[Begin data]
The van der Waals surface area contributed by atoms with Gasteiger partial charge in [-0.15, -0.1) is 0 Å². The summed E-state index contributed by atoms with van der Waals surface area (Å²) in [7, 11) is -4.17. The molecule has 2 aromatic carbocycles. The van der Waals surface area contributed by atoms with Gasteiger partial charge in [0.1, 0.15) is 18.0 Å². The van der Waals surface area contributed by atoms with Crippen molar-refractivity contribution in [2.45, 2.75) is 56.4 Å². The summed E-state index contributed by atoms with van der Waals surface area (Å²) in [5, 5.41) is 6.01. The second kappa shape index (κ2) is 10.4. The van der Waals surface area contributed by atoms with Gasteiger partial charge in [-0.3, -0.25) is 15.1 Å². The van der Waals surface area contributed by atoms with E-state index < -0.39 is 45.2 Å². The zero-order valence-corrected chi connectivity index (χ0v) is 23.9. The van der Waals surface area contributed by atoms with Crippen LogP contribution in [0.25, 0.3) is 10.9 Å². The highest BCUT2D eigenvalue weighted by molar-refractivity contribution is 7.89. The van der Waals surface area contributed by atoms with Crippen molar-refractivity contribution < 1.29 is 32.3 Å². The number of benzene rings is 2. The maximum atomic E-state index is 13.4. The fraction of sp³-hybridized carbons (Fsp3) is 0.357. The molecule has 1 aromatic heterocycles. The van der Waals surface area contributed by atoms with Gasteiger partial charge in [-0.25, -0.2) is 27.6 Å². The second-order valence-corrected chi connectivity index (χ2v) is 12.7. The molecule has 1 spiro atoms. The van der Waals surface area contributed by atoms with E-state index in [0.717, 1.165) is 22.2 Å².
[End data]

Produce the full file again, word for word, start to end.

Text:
The van der Waals surface area contributed by atoms with Gasteiger partial charge in [-0.15, -0.1) is 0 Å². The summed E-state index contributed by atoms with van der Waals surface area (Å²) in [7, 11) is -4.17. The molecule has 2 aromatic carbocycles. The van der Waals surface area contributed by atoms with Gasteiger partial charge in [0.1, 0.15) is 18.0 Å². The van der Waals surface area contributed by atoms with Crippen molar-refractivity contribution in [2.45, 2.75) is 56.4 Å². The summed E-state index contributed by atoms with van der Waals surface area (Å²) in [5, 5.41) is 6.01. The second kappa shape index (κ2) is 10.4. The van der Waals surface area contributed by atoms with Gasteiger partial charge in [-0.3, -0.25) is 15.1 Å². The van der Waals surface area contributed by atoms with E-state index < -0.39 is 45.2 Å². The zero-order valence-corrected chi connectivity index (χ0v) is 23.9. The van der Waals surface area contributed by atoms with Crippen LogP contribution in [0.25, 0.3) is 10.9 Å². The highest BCUT2D eigenvalue weighted by molar-refractivity contribution is 7.89. The van der Waals surface area contributed by atoms with Crippen molar-refractivity contribution < 1.29 is 32.3 Å². The number of benzene rings is 2. The maximum atomic E-state index is 13.4. The fraction of sp³-hybridized carbons (Fsp3) is 0.357. The molecule has 1 aromatic heterocycles. The van der Waals surface area contributed by atoms with Gasteiger partial charge in [-0.25, -0.2) is 27.6 Å². The second-order valence-corrected chi connectivity index (χ2v) is 12.7. The molecule has 1 spiro atoms. The van der Waals surface area contributed by atoms with E-state index in [0.717, 1.165) is 22.2 Å².